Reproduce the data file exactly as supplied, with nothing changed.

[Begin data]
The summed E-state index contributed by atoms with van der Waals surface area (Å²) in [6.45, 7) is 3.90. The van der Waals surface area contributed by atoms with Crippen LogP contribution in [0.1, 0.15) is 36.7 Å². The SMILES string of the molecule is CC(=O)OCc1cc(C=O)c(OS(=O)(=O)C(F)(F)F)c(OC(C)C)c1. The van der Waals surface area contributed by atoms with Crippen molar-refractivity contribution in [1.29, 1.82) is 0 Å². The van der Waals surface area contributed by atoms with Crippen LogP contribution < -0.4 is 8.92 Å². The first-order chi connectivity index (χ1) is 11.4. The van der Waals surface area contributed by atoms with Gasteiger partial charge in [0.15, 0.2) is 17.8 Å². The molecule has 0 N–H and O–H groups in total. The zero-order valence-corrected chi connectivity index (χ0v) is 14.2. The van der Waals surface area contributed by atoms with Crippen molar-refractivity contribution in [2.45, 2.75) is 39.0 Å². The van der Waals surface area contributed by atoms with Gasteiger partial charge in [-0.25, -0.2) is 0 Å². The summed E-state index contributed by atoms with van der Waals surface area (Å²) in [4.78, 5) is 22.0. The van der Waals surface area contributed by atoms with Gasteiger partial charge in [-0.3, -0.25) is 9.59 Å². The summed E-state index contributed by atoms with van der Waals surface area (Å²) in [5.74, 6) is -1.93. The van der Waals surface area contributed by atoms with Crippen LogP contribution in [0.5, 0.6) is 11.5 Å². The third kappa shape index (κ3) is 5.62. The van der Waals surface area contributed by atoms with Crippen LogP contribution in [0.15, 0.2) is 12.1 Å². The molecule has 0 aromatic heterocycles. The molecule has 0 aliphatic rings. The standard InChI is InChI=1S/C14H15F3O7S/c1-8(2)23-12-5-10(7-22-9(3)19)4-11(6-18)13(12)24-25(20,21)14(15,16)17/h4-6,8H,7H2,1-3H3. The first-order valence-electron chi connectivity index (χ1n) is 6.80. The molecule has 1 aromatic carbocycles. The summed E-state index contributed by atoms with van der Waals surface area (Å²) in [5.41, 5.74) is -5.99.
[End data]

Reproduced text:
The summed E-state index contributed by atoms with van der Waals surface area (Å²) in [6.45, 7) is 3.90. The van der Waals surface area contributed by atoms with Crippen LogP contribution in [0.1, 0.15) is 36.7 Å². The SMILES string of the molecule is CC(=O)OCc1cc(C=O)c(OS(=O)(=O)C(F)(F)F)c(OC(C)C)c1. The van der Waals surface area contributed by atoms with Crippen molar-refractivity contribution in [1.29, 1.82) is 0 Å². The van der Waals surface area contributed by atoms with Crippen LogP contribution < -0.4 is 8.92 Å². The first-order chi connectivity index (χ1) is 11.4. The van der Waals surface area contributed by atoms with Gasteiger partial charge in [0.15, 0.2) is 17.8 Å². The molecule has 0 N–H and O–H groups in total. The zero-order valence-corrected chi connectivity index (χ0v) is 14.2. The van der Waals surface area contributed by atoms with Crippen molar-refractivity contribution in [2.45, 2.75) is 39.0 Å². The van der Waals surface area contributed by atoms with Gasteiger partial charge in [-0.25, -0.2) is 0 Å². The summed E-state index contributed by atoms with van der Waals surface area (Å²) in [4.78, 5) is 22.0. The van der Waals surface area contributed by atoms with Gasteiger partial charge in [-0.3, -0.25) is 9.59 Å². The summed E-state index contributed by atoms with van der Waals surface area (Å²) in [5.74, 6) is -1.93. The van der Waals surface area contributed by atoms with Crippen LogP contribution in [0.5, 0.6) is 11.5 Å². The third kappa shape index (κ3) is 5.62. The van der Waals surface area contributed by atoms with Crippen LogP contribution in [0.15, 0.2) is 12.1 Å². The molecule has 0 aromatic heterocycles. The molecule has 0 aliphatic rings. The standard InChI is InChI=1S/C14H15F3O7S/c1-8(2)23-12-5-10(7-22-9(3)19)4-11(6-18)13(12)24-25(20,21)14(15,16)17/h4-6,8H,7H2,1-3H3. The first-order valence-electron chi connectivity index (χ1n) is 6.80. The molecule has 1 aromatic carbocycles. The summed E-state index contributed by atoms with van der Waals surface area (Å²) in [5.41, 5.74) is -5.99.